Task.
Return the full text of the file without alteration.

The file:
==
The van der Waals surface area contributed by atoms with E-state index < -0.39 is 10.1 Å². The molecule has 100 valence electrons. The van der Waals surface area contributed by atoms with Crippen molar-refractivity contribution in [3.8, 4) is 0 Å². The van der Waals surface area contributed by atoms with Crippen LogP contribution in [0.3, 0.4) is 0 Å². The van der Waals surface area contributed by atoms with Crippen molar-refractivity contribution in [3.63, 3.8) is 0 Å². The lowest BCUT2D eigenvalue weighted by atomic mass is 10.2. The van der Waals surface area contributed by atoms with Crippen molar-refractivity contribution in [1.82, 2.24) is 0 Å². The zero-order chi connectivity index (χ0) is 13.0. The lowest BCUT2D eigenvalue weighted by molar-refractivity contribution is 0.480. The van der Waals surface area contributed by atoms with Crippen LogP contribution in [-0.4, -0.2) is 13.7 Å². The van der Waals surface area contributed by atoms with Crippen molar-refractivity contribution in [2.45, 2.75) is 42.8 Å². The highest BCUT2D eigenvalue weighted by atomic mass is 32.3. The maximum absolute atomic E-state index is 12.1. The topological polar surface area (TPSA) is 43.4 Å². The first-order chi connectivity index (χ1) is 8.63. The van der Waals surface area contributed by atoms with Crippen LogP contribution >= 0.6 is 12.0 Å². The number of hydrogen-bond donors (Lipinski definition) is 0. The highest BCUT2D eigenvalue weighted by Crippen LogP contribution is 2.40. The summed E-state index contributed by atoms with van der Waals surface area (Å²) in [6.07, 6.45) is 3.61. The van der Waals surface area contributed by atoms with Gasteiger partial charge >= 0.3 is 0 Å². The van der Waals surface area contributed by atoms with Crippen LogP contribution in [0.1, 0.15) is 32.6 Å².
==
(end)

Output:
The van der Waals surface area contributed by atoms with E-state index < -0.39 is 10.1 Å². The molecule has 100 valence electrons. The van der Waals surface area contributed by atoms with Crippen molar-refractivity contribution in [3.8, 4) is 0 Å². The van der Waals surface area contributed by atoms with Crippen LogP contribution in [0.3, 0.4) is 0 Å². The van der Waals surface area contributed by atoms with Crippen molar-refractivity contribution in [3.63, 3.8) is 0 Å². The lowest BCUT2D eigenvalue weighted by atomic mass is 10.2. The van der Waals surface area contributed by atoms with Crippen molar-refractivity contribution in [1.82, 2.24) is 0 Å². The zero-order chi connectivity index (χ0) is 13.0. The lowest BCUT2D eigenvalue weighted by molar-refractivity contribution is 0.480. The van der Waals surface area contributed by atoms with Crippen LogP contribution in [-0.4, -0.2) is 13.7 Å². The van der Waals surface area contributed by atoms with Crippen molar-refractivity contribution in [2.45, 2.75) is 42.8 Å². The highest BCUT2D eigenvalue weighted by atomic mass is 32.3. The maximum absolute atomic E-state index is 12.1. The topological polar surface area (TPSA) is 43.4 Å². The first-order chi connectivity index (χ1) is 8.63. The van der Waals surface area contributed by atoms with Crippen LogP contribution >= 0.6 is 12.0 Å². The number of hydrogen-bond donors (Lipinski definition) is 0. The highest BCUT2D eigenvalue weighted by Crippen LogP contribution is 2.40. The summed E-state index contributed by atoms with van der Waals surface area (Å²) in [6.07, 6.45) is 3.61. The van der Waals surface area contributed by atoms with Gasteiger partial charge >= 0.3 is 0 Å². The van der Waals surface area contributed by atoms with Crippen LogP contribution in [0.1, 0.15) is 32.6 Å².